V. Programs That Focus On Internalizing Behaviors

Diagnostic Criteria

Among the broad band of internalizing disorders, anxiety disorders and mood disorders are the most prevalent in childhood and have thus been the primary focus of preventive efforts. According to the DSM-IV (APA, 1994), mood disorders consist of depressive disorders (major depressive disorder (MDD), dysthymia (DD) and bipolar disorders (bipolar I, bipolar II). Diagnosis of a bipolar disorder in childhood is rare and MDD may begin at any age but the average age of onset is young adulthood (APA, 1994). It is estimated that prevalence rates for depression ranged from 0.4% to 2.5% for children and from 0.4% to 8.3% for adolescents (Birmaher, Ryan, Williamson, Brent, Kaufman, Dahl, et al., 1996).

Depressive disorders involve a pervasive mood disturbance in which the child or adolescent may experience sadness or irritability, a lack of interest or energy, hopelessness, feelings of worthlessness or inappropriate guilt, psychomotor agitation or retardation, or disturbance in sleep, appetite, or concentration (APA, 1994). In the past there has been controversy over whether young children are cognitively capable of depression. However, research has confirmed that depression is a clearly identifiable disorder in children (APA, 1994; Kovacs, 1996; 1997).

There are a number of diagnoses included within the Anxiety Disorders but the most typical diagnoses applied to children are Separation Anxiety Disorder, Social Phobia, Specific Phobia, and Generalized Anxiety Disorder (APA, 1994). Prevalence rates for these disorders range from 2.3 to 9.2% (Costello, 1989) and average around 8 percent (Bernstein & Borchardt, 1991). In general, anxiety disorders are characterized by excessive worry or distress. This may be in relation to a specific object or situation, or be more pervasive. Regardless of the source of their anxiety, for a child to be diagnosed with a disorder their distress must be significant enough to cause functional impairment. Additional symptoms include restlessness, poor concentration, irritability, sleep or eating problems, crying, or clinging (APA, 1994).

Comorbidity

There is a high degree of comorbidity between and within the internalizing and externalizing dimensions. Harrington, Rutter, and Fombonne (1996) found that a significant number of depressed children and adolescents also develop a comorbid disorder. The most common conditions include dysthymia, anxiety disorders, disruptive disorders, and substance abuse. In the case of comorbid anxiety and depression in childhood, it appears that anxiety tends to precede depression (Kovacs, 1996). In addition to secondary diagnoses, other negative outcomes associated with depression and anxiety disorders include poor academic achievement, poor peer relations, and low self-esteem.

Current State of Knowledge

Although some recent research has focused on the developmental bases of childhood depression and anxiety, it is significantly less than that devoted to the disruptive behavior disorders (Birmaher et al., 1996; Cicchetti & Toth, 1998; NIMH, 1998; Spence, 1996; Spence & Dadds, 1996). As a result, developmental models of anxiety and mood disorders are only beginning to be posited and tested, and the diagnostic criteria for these disorders have failed to incorporate a developmental perspective. Risk and protective factors have been identified for both disorders based on etiological models and correlational studies. There are multiple pathways to each outcome and characteristics of the child are thought to interact with environmental and genetic influences in a complex manner. For example, Kagan and his colleagues (Kagan, Reznick, & Gibbons, 1989) have identified a stable temperamental pattern (i.e. behavioral inhibition) that is related to anxiety problems later in childhood (Biederman, et al., 1993). However, many behaviorally inhibited children do not develop anxiety disorders and researchers are only beginning to understand the mechanisms linking risk factors to the development of disorder.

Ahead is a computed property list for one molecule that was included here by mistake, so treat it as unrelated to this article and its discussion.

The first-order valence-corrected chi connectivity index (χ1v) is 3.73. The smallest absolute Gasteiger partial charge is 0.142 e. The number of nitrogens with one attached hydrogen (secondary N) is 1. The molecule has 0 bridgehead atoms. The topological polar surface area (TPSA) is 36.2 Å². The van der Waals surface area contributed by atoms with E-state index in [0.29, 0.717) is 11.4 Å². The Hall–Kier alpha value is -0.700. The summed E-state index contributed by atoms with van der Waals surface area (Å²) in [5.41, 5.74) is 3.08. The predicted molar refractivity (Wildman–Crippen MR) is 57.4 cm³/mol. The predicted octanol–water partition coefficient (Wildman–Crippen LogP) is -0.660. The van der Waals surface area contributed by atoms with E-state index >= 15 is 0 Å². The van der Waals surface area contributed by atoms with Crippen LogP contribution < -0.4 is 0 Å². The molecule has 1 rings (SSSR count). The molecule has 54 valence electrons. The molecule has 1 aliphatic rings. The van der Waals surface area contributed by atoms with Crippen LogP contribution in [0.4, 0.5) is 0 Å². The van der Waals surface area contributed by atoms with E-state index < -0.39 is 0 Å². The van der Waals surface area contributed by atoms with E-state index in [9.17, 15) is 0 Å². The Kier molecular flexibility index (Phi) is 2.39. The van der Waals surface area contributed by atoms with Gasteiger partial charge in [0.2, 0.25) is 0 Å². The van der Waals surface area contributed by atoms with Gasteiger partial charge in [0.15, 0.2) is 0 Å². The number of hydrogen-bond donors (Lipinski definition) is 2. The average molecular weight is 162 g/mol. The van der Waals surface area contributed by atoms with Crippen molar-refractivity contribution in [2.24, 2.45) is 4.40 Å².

Having a parent with either an anxiety disorder or depression increases the child’s risk of developing a similar disorder (Beardslee & Wheelock, 1994; Downey & Coyne, 1990; Last, Hersen, Kazdin, Francis, & Grubb, 1987; Mattison, 1992). In addition, sub-clinical levels of depressive symptomology are associated with increased risk of developing a depressive disorder (Gotlieb, Lewinsohn, & Seeley, in press) and children exhibiting early anxiety symptoms are considered at risk for developing adult anxiety disorders (Spence & Dadds, 1996). It is not clear how cognitive deficits and distortions play a role in the development of internalizing disorders or, why some children develop these maladaptive styles and other do not, but children who are depressed or anxious seem to have more difficulty in this area. Depressed children and adolescents exhibit impaired problem-solving abilities and a pessimistic or irrational cognitive style that impacts their perceptions (Beck, Rush, Shaw, & Emery, 1979; Quiggle, Garber, Panak, & Dodge, 1992). They also report feeling a lack of control over their lives and they are more likely to have depressive and hostile attributional biases (Kaslow, Brown, & Mee, 1994; Quiggle et al., 1992). Anxious children tend to have distorted perceptions of the degree of threat present in certain situations and lack the self-efficacy or effective coping skills to manage their internal distress. Thus, social-cognitions especially regarding self-efficacy, self-control, and cognitive distortion have become a focus for preventive interventions.